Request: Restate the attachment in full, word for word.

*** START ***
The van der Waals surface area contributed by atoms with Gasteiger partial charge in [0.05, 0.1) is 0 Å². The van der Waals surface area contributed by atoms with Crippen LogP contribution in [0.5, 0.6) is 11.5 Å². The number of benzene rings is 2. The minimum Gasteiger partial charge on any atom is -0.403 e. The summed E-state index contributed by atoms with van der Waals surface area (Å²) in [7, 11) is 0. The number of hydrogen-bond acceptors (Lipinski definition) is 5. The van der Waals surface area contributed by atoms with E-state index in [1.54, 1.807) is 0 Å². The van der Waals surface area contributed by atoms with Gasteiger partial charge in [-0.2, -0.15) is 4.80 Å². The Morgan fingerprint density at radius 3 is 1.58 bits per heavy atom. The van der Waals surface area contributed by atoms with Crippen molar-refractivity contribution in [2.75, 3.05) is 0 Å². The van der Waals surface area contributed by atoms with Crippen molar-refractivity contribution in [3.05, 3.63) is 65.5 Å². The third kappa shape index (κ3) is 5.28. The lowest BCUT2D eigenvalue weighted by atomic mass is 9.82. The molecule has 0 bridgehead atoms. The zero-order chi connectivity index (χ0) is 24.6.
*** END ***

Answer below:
The van der Waals surface area contributed by atoms with Gasteiger partial charge in [0.05, 0.1) is 0 Å². The van der Waals surface area contributed by atoms with Crippen LogP contribution in [0.5, 0.6) is 11.5 Å². The number of benzene rings is 2. The minimum Gasteiger partial charge on any atom is -0.403 e. The summed E-state index contributed by atoms with van der Waals surface area (Å²) in [7, 11) is 0. The number of hydrogen-bond acceptors (Lipinski definition) is 5. The van der Waals surface area contributed by atoms with E-state index in [1.54, 1.807) is 0 Å². The van der Waals surface area contributed by atoms with Gasteiger partial charge in [-0.2, -0.15) is 4.80 Å². The Morgan fingerprint density at radius 3 is 1.58 bits per heavy atom. The van der Waals surface area contributed by atoms with Crippen molar-refractivity contribution in [2.75, 3.05) is 0 Å². The van der Waals surface area contributed by atoms with Crippen molar-refractivity contribution in [3.05, 3.63) is 65.5 Å². The third kappa shape index (κ3) is 5.28. The lowest BCUT2D eigenvalue weighted by atomic mass is 9.82. The molecule has 0 bridgehead atoms. The zero-order chi connectivity index (χ0) is 24.6.